Emma and I shared the same class at Stonehill and remained friends at Longslade. It is now nearly 20 years since I last met Emma, one lunchtime as she was walking up to the post-office. She joined me for a drink in the Oak and we chatted about nothing in particular. In all the time that I knew her I never heard of anyone who had met her that didn't like her, and she always had time to talk or just to listen. Over the years I have often thought of Emma and it was such a shock to read the news of her passing. The world is most definately a poorer place without her. Goodbye Sweetgirl xxx

Emer Molloy

I was fortunate enough to get to know Emma through her time spent in hospital. She always amazed me at her strength and drive. She never gave up, she always had determination. I shared tears of laughter and joy with her. She truly was a very special person. As her nurse I always tried to do as much as I could but unfortunately I could not do all I wished for.
I pray she is in a better place, her family and friends now have a very special angel looking over them.
My thoughts to you all.
God Bless

Adrian Martel

I knew Emma through a job I had a couple of years ago. I think she started just before me, and with her sitting just across the desks from me and being involved in the same projects she was part of the small group of people I wanted to stay in touch with when, ironically, we also left the company on the same day. It also turned out that she'd studied architecture in Leicester with my brother - small world - when she came to my flatwarming.

Since I met her I've been very fond of her as a genuine, smart, funny friend. The last time I was in touch with her was at Christmas by text when she went to Wales, and I was looking forward to meeting up with her again when I heard the news. It's taken me days to sit down to write this - just really tough to come to terms with, I guess.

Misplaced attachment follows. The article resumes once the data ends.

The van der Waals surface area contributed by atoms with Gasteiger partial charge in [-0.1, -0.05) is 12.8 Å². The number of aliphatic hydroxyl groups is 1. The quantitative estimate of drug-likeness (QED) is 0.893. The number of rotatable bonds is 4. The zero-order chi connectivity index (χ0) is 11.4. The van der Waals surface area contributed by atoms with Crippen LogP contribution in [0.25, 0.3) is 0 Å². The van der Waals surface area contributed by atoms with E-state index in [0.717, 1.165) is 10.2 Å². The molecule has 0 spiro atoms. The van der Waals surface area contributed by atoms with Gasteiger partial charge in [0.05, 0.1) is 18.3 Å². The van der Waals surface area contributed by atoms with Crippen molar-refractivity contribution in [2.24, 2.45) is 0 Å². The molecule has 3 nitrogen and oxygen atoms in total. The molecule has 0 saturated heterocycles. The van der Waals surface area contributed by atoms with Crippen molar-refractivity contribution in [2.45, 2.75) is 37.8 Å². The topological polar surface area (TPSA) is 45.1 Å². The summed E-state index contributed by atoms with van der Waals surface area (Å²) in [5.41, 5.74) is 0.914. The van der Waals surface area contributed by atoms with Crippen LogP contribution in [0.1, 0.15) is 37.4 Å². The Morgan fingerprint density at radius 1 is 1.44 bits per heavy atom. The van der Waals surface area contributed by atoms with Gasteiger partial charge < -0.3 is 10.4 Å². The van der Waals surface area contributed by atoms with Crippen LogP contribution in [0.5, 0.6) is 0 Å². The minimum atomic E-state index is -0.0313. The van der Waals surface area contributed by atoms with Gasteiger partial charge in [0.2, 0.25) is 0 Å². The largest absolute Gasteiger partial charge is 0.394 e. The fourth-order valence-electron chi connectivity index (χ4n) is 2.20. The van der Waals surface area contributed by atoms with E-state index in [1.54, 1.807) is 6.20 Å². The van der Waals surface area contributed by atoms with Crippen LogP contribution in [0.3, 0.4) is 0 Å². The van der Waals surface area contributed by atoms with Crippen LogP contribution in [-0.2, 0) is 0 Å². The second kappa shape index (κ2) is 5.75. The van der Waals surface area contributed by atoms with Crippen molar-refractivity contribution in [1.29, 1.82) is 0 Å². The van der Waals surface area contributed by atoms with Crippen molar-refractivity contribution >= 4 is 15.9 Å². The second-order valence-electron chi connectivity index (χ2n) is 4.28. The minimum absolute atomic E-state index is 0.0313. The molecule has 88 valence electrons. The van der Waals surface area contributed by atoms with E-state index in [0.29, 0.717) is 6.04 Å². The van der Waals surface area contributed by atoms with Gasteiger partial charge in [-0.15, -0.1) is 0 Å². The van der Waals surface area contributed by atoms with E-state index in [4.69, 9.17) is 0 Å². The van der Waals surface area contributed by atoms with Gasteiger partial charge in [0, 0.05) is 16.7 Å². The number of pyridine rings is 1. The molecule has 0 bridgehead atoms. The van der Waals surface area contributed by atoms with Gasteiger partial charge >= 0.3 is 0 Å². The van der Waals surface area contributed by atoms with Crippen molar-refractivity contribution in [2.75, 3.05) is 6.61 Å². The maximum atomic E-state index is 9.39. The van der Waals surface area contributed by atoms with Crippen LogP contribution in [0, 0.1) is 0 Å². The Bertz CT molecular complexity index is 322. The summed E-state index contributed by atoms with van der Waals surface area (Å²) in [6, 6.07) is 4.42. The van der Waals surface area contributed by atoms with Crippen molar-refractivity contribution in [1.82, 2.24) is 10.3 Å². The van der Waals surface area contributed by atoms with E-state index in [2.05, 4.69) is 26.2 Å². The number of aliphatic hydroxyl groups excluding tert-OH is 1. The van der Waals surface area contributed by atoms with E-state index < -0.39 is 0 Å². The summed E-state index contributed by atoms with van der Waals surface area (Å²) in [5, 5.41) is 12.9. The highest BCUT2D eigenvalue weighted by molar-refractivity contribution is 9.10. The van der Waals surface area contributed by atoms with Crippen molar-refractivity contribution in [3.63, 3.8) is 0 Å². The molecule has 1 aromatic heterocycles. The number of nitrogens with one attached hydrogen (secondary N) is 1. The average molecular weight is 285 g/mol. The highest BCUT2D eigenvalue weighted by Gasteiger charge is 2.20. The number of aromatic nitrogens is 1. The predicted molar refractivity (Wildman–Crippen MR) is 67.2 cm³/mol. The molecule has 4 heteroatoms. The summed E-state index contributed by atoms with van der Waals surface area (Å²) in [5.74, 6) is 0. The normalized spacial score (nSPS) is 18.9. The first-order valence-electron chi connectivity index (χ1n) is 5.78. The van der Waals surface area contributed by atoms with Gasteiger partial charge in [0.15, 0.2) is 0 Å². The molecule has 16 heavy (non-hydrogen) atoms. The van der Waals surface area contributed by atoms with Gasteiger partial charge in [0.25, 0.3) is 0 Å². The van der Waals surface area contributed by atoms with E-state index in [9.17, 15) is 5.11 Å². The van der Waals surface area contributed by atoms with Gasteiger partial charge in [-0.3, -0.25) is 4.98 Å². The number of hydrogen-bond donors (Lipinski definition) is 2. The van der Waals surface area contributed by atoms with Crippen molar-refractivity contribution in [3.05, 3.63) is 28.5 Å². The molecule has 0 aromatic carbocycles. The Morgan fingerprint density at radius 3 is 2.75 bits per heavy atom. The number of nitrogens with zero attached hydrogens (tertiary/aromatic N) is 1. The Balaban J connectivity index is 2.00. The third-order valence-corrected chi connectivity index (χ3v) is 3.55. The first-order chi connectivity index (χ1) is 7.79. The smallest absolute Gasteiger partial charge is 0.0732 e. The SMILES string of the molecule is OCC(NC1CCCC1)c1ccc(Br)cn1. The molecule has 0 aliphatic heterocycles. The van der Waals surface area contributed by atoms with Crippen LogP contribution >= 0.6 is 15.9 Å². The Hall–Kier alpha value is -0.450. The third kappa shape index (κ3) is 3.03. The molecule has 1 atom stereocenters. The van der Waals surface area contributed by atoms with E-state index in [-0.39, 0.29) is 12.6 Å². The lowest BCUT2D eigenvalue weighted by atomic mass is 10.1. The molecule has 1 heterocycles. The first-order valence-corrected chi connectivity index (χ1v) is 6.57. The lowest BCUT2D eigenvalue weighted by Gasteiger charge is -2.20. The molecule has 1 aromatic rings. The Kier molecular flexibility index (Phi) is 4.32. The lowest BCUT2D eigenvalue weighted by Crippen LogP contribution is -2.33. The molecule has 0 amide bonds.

Did you ever see the play '"Wit" by Margaret Edson? It's wonderful and poigniant - also about a funny, smart woman dying of cancer but amazingl to keep her sense of humour throughout. ( Discovering Emma's Blog a few days ago reminded me of that, with the addition regret that I hadn't known quite what she was going through, and the pain that this was also real and someone I know who I really didn't want to go.

She was just a wonderful person. I miss her a lot. My thoughts are with her, and her family and friends.

faruk mamaniat

I came across Emma's story in the Leicester Mercury. I wish to convey my deepest condolences to the family.

From what I've read, I feel that I know what kind of person Emma was - strong and courageous. She reminds me of a dear family friend (Nafisa Ali) who passed away from breast cancer on 16 January 2004 (10 days before her 39th birthday).

We should remember both with a celebration of their lives and courage (along with all others who have died from cancer, etc).

My thoughts are with both families.

Whenever, I feel down I shall always think of Emma and Nafisa, and think what they would do...

Lydia Downey

I was privileged enough to have known Emma as far back as primary school (St Johns) although we didn't become friends until we joined Leicester all-girl band Ella (Emma on bass, me on sax). She was my big sister in the band and would look after me when the others were being mean! We had a lot of fun back then and I will treasure the memories of a time when we believed we could be popstars!
It was great to get back together when she, Mary (our drummer) and I were all living in London and we had some funny nights out at the Kick bar playing table football. A far cry from playing the Princess Charlotte but just as much fun. We had an especially lovely day last summer when Dawn (our trumpet player) came down from Sheffield and the four of us had our first reunion in years. Sadly, Emma was just about to find out the dreadful news of her condition and the next time I would see Dawn was at the funeral.
Emma was a truly special and unique person and I miss her so much. She inspired me with her amazing courage and strength and I miss her sense of humour and wit. I feel so lucky to known and spent time with her.
To Linda, Ernest, Meroe, Rob, Nicki and Colin, my heart goes out to you all and although in tragic circumstances, it was wonderful to be with you all again and to meet beautiful baby Emma.
Much love,
Lydia x.

Tony Abbs

We only met Emma a few times when she, Rob and Moroe visited Rob's Grandparents in Norfolk. Emma was in her teens and a lovely person. We were very saddened by the news. Our thoughts go out to Ernest, Linda, Rob, and Moroe.

Tony, Carolyn, Duncan, Leo and Sam (Perth, Australia)